…and Shifting Hiring Practices

With a growing focus on internal training, companies are becoming more open to hiring from ‘non-traditional’ talent pools. Before the pandemic, a leading drug manufacturer would hire only experienced domain specialists. Today, it has let go of such strictures and is instead sourcing talent fresh out of university and taking in interns with little or no prior experience. This approach allows it to up-skill people to suit its specific needs, while helping to bridge not only its own but also the industry’s yawning skill-gaps. Many of these recruits, it has discovered, are curious to learn, bring a fresh perspective to the table and are less judgemental than their older colleagues.

New approaches to hiring – looking past the usual suspects…

As important as it is to retain one’s top talent in an environment where attrition is a serious issue, hiring right is equally critical. In many companies, the hiring process is becoming strategic. For instance, while high IQ is important for many positions, EQ often matters more. Before hiring someone, companies like Crane conduct psychometric tests to ensure strong fit with specific roles.

…and seeking new types of skills and attributes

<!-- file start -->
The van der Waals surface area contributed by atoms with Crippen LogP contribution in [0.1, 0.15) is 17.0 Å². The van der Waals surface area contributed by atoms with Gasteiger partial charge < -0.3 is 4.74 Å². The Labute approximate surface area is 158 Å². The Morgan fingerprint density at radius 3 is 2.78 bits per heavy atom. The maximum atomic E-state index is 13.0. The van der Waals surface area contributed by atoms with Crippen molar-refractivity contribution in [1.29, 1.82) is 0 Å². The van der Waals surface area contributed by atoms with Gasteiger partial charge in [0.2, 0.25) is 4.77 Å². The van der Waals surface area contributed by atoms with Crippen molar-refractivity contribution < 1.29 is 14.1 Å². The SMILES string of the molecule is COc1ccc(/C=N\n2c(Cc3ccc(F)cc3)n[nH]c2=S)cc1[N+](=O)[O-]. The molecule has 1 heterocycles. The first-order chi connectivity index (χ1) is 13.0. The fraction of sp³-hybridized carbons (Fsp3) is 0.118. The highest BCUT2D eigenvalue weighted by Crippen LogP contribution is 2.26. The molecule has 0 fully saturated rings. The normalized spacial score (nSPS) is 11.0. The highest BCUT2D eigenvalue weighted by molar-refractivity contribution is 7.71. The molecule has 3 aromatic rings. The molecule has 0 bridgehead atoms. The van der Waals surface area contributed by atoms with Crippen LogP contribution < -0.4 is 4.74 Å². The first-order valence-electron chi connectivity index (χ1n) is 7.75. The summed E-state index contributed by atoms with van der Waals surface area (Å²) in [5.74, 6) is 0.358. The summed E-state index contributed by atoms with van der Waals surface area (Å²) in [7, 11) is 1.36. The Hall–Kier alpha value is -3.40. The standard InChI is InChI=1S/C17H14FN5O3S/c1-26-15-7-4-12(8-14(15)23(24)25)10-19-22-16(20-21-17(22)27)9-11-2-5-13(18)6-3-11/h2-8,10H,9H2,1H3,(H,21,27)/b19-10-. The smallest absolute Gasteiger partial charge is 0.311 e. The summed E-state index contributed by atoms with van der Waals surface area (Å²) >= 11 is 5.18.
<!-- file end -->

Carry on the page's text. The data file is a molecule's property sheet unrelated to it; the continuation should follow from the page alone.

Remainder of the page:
Focus on the Softer Elements…

For today’s workforce, the ultimate motivator is finding fulfilment and meaning in one’s work. This makes it imperative to build an environment that ignites people’s passion and sense of purpose. This, in turn, requires a leadership cadre that is attentive, forward-thinking and people-focused. Fostering a culture of community and belonging allows people to be their best, most authentic selves while achieving purpose-driven work.

Drive a sense of purpose and a people-focused culture

On a related note, companies are investing more than ever in the health (including mental health) and safety of employees and their families. A side benefit, in some cases, is that working for an organisation that truly cares can foster greater loyalty and commitment. Recently, such efforts have ranged from securing oxygen concentrators, hospital beds and ambulance services, to developing in-house apps that track people’s movement and which can alert them if they are at risk of infection. Finally, strong, transparent and consistent communication is vital. As companies navigate a harsh environment, keeping their employees informed about where the organisation stands and what it is going through, can be reassuring. Over- not under-communication, is the mantra today.

Invest in employee health and safety, and communicate both well and often

This paper has been produced by IMA’s in-house research team based on a longer report, ‘Reinventing the Business for Transformative Growth,’ published by IMA in collaboration with PMI, and which is available for download here. This paper is meant for the exclusive consumption of IMA’s Peer Group Forum members and may not be copied, shared or distributed without explicit permission. The paper, together with a podcast version is also available on the IMA app, which can be downloaded from Google Playstore and Apple Appstore, and the Knowledge Centre of our website IMA Forum members may log in using their personalised website access codes.